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7 Steps To Boost Your Credit Score

By Marsha Barnes

Marsha Barnes, The Finance Bar

Marsha Barnes, The Finance Bar

I can’t recall a single time in any of my finance dealings or client relations that the topic of credit reports hasn’t come up. How important is that magic number? EXTREMELY IMPORTANT. While this is another task to add to our personal finance plans, we cannot neglect to study it, research how we can make ours better, and understand the impact of the nuts and bolts within it.

Credit mastery is not difficult, it’s the beliefs that we have around what credit can or cannot do for us that creates a mystery. Why should you care? Because credit impacts our lives. Because Americans are finding themselves more financially challenged as prices soar and debt rises, and I’m sure that you can jot down many reasons of why your individual score matters. Let’s discuss 7 Steps to Boosting Your Score:

1. Pay your Bills on Time

Your payment history affects 35% of your score. Make it a habit of paying your bills on time. Let’s think of it like this, if you were to lend money to a friend or family member, wouldn’t you expect it back on time? If you didn’t receive it would you become hesitant before lending again? Creditors are no different.

2. Dispute Errors

One out of every four credit reports contains a serious error that will hurt your credit score. Finding and correcting such errors is a big factor in keeping good credit. Comb over your report intensely while paying attention to every detail.

3. Develop a Credit History

A well balanced credit history offers a platform that will allow each credit bureau to better understand how you adjust and handle a variety of credit. While I often hear people mention that they’ll never need credit or would prefer to steer clear of it, think about those larger ticket items such as a home, college tuition, funds to start a business, and the list goes on. Indeed each of these can be paid in cash; however, think about your assets and if this is your current reality.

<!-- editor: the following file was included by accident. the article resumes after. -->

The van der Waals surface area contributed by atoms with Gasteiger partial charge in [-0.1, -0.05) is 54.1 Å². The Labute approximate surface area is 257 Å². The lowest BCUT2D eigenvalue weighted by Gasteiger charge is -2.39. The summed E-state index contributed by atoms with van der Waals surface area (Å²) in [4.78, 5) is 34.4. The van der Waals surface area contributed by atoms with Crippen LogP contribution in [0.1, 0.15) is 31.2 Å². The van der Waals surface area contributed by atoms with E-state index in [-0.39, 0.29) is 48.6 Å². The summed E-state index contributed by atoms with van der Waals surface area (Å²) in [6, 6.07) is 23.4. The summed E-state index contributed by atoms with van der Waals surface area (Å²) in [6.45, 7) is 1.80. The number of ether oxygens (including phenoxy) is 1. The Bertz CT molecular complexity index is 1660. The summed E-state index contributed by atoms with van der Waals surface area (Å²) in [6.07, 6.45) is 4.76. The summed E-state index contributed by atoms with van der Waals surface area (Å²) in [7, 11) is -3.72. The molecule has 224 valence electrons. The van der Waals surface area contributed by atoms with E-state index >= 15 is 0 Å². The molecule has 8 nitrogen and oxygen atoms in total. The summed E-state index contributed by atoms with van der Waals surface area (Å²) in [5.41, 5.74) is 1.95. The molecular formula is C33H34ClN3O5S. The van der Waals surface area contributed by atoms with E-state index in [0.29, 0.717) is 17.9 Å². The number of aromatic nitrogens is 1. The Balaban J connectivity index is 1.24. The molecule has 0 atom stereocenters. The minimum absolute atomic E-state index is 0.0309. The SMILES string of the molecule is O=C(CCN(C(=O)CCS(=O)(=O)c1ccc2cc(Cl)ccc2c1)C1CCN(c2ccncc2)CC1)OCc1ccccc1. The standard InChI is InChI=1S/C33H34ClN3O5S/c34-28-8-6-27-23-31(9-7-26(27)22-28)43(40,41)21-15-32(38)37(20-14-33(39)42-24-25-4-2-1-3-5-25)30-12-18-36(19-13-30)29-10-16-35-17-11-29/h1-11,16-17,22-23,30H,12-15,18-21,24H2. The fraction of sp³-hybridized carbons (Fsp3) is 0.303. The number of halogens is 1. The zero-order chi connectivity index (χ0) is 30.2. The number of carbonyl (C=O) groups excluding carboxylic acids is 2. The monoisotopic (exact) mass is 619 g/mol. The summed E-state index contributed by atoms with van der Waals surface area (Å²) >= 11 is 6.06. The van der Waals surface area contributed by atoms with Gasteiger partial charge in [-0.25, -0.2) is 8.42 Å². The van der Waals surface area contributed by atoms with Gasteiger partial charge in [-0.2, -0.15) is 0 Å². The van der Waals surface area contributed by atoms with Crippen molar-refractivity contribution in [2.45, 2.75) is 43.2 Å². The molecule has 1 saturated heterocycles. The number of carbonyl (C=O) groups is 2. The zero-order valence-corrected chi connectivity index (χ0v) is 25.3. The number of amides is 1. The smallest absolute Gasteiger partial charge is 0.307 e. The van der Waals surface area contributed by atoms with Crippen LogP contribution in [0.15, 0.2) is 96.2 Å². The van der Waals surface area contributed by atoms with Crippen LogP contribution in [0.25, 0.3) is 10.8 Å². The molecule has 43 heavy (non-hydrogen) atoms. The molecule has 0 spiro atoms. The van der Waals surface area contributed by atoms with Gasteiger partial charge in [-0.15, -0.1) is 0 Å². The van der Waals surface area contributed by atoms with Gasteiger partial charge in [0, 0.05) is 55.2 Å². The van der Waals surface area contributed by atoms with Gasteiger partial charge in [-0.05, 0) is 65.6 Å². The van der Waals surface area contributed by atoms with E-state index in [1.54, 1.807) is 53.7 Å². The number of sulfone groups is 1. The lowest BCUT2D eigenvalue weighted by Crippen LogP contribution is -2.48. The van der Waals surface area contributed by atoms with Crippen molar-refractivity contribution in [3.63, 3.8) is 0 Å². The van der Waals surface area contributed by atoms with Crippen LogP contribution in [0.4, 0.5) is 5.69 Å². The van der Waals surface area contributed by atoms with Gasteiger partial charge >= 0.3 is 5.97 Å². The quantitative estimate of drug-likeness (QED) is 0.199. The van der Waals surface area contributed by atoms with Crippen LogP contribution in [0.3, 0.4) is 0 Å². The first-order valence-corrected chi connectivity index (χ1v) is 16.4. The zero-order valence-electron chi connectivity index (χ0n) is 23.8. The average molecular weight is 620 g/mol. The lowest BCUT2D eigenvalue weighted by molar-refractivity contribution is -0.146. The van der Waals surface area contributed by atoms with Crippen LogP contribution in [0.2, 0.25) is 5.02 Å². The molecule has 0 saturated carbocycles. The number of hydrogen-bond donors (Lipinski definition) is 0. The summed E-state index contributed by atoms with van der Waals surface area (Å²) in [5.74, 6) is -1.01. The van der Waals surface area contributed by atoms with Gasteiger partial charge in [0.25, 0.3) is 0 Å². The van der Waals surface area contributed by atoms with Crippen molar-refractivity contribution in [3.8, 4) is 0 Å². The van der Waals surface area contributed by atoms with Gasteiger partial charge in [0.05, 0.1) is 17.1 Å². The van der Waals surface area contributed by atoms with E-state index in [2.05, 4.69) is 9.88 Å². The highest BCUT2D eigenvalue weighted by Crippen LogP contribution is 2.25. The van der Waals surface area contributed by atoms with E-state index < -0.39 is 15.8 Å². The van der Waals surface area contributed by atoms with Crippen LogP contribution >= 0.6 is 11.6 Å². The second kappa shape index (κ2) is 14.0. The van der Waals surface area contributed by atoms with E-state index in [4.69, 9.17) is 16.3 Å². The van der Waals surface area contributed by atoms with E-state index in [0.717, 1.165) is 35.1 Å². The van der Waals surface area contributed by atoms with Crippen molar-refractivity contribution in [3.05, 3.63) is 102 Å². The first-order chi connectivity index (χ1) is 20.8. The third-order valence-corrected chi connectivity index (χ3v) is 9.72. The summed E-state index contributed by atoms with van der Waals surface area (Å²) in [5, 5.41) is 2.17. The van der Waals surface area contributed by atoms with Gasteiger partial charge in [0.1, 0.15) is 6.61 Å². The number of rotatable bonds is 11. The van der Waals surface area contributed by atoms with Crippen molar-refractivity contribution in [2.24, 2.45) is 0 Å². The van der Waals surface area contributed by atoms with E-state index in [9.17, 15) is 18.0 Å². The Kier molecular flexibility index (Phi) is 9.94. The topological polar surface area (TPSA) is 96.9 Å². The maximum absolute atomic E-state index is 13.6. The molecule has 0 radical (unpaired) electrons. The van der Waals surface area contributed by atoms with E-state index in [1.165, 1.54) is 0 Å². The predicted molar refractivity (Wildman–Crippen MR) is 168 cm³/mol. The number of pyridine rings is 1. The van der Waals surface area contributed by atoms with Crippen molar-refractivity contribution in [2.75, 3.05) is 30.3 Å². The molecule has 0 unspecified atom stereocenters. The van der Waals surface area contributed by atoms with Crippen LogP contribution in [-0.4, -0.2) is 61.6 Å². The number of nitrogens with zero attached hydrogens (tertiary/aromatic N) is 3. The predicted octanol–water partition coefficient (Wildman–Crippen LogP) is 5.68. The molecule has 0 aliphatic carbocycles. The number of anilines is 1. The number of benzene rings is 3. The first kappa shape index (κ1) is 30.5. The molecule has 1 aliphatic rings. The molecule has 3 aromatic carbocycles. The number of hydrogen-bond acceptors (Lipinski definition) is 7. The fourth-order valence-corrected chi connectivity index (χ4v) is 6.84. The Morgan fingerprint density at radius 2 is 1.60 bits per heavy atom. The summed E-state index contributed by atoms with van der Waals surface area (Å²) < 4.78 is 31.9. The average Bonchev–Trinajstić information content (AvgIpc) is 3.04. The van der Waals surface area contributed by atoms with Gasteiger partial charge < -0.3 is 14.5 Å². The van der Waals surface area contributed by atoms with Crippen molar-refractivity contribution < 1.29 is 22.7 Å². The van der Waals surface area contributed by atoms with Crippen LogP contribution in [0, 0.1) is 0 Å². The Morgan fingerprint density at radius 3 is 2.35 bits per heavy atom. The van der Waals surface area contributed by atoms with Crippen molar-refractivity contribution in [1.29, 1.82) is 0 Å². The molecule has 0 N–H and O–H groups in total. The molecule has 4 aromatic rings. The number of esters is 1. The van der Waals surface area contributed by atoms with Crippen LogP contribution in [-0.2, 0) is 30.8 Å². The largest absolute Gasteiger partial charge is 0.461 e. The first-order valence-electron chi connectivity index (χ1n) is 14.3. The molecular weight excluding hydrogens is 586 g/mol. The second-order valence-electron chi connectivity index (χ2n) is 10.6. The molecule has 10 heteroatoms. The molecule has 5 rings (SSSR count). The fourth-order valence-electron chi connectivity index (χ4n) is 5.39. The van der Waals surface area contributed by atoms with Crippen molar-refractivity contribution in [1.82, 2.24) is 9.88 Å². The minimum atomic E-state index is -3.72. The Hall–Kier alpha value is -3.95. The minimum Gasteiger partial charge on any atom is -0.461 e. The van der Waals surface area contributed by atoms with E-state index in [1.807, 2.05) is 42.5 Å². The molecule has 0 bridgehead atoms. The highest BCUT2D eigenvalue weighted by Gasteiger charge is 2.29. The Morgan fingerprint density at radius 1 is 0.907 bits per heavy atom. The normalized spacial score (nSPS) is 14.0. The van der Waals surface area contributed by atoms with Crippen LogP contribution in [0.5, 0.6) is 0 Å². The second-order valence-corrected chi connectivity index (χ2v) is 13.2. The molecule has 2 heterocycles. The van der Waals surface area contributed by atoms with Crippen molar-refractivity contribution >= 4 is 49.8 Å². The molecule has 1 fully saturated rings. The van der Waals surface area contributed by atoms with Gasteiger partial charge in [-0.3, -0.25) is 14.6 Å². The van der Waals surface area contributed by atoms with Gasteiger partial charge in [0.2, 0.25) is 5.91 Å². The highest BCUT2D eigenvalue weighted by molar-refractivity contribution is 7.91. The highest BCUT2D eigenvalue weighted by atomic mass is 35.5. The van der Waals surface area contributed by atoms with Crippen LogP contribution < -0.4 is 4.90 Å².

4. Keep your Credit Balance Low

25% or less of your credit limit on any credit line should be the goal. Maxing out credit cards can have a major impact on your credit score. Creditors and the powers that be at the credit bureau like to see that you can effectively, and responsibly manage credit.

5. Manage Debt Accordingly

Lenders prefer to see that you can successfully manage major credit cards, retail store cards, installment loans, and even car loans. Yes, it’s a juggling act that must be perfected.

6. Set One Credit-Building Goal

It might be overwhelming to talk about all the ways you could improve your credit health. Instead of tackling all of them, think about just one thing that you can start doing today to improve your overall credit score.

7. Add a Credit Check-Up Calendar Alert:

You don’t necessarily need to check your credit score and report every day. While changes happen at any time, most changes take a full billing cycle to update to your credit report. Instead of spending the time to review your credit each day, set up a calendar reminder each month to give yourself a quick credit check-up.

Tell us, “What financial change will you take immediately to improve your credit score?”

Marsha Barnes is the owner The Finance Bar. Visit www.financebar.com for more information.

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